ASN's Mission

To create a world without kidney diseases, the ASN Alliance for Kidney Health elevates care by educating and informing, driving breakthroughs and innovation, and advocating for policies that create transformative changes in kidney medicine throughout the world.

learn more

Contact ASN

1401 H St, NW, Ste 900, Washington, DC 20005


The Latest on X

Kidney Week

Abstract: TH-PO043

Exosomal Mitochondrial DNA Is a Prognostic Factor in Septic AKI Patients

Session Information

Category: Acute Kidney Injury

  • 101 AKI: Epidemiology, Risk Factors, and Prevention


  • Tsuji, Naoko, Hamamatsu University School of Medicine, Hamamatsu, Japan
  • Tsuji, Takayuki, Hamamatsu University School of Medicine, Hamamatsu, Japan
  • Kato, Akihiko, Hamamatsu University School of Medicine, Hamamatsu, Japan
  • Yasuda, Hideo, Hamamatsu University School of Medicine, Hamamatsu, Japan

We reported the amount of circulating mitochondrial DNA (mtDNA) was increasing in septic rodent models and contributed development of AKI via toll-like receptor 9. The levels of mtDNA in septic patients have varied according to reports, which might occur because of the difference of the blood plasma fraction due to different centrifugal processing. We assayed mtDNA according to blood plasma fractions and evaluated whether mtDNA in circulating exosome was a prognostic factor in septic shock and septic AKI patients.


Septic patients who needed polymyxin B immobilized hemoperfusion (PMX) in intensive care unit of Hamamatsu University School of Medicine from November 2013 to March 2017 were enrolled. Patient’s plasma was collected from just before the PMX initiation followed by centrifugation at 17,000g for 15 minutes to remove dead cell and cell debris. Exosome was obtained by ultracentrifugation at 200,000g for 1 hour. We extracted exosomal DNA and quantified exosomal mtDNA (Ex-mtDNA) by using real-time PCR. We prospectively observed their outcomes.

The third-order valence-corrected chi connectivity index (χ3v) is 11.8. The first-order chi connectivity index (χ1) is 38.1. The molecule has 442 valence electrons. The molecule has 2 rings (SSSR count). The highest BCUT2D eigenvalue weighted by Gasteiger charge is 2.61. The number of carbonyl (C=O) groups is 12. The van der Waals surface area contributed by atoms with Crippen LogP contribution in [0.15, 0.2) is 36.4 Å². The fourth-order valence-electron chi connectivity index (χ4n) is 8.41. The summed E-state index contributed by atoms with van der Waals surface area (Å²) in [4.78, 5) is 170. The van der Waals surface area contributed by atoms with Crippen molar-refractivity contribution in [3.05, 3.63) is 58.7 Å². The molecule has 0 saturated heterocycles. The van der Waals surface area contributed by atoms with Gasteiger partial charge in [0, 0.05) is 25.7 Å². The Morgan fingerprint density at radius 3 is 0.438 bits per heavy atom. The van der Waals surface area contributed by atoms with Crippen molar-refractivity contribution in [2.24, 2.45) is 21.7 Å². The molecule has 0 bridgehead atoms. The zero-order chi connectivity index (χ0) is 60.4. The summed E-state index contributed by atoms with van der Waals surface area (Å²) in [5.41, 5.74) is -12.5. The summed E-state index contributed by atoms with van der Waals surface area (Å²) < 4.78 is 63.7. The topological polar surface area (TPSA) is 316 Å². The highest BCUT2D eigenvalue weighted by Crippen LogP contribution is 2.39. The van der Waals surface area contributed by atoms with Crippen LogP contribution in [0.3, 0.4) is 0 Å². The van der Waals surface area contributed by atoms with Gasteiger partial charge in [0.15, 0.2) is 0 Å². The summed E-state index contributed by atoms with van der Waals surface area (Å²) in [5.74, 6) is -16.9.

The level of Ex-mtDNA in septic shock patients with hospital death (n=6) was significantly higher than those survivors (n=16) and health volunteers (n=4) (log2.80±1.19 vs log0.91±0.81 vs log-0.56±1.09, p<0.05). The ROC curve analysis revealed that Ex-mtDNA is the best prediction for in-hospital death compared with total mtDNA and blood lactic acid and SOFA score and urine volume [AUC: 0.90 (0.74-1.08) vs 0.86 (0.69-1.03), 0.80 (0.58-1.03), 0.84 (0.64-1.06)] and has high sensitivity and specificity and also odds ratio [0.83 (0.36-1.00), 0.93 (0.66-1.00), 65.0 (2.27-125), p<0.05, cut-off value: log1.91] The level of Ex-mtDNA in AKI patients was also higher than those in non-AKI patients (log1.84±1.20 vs log0.63±1.10, p<0.05) but was not better prediction than blood lactic acid and SOFA score [AUC: 0.76 (0.53-1.00) vs 0.82 (0.63-1.01), 0.85 (0.67-1.02)].


Ex-mtDNA has a potential as a good predictor of survival and AKI in septic shock patients.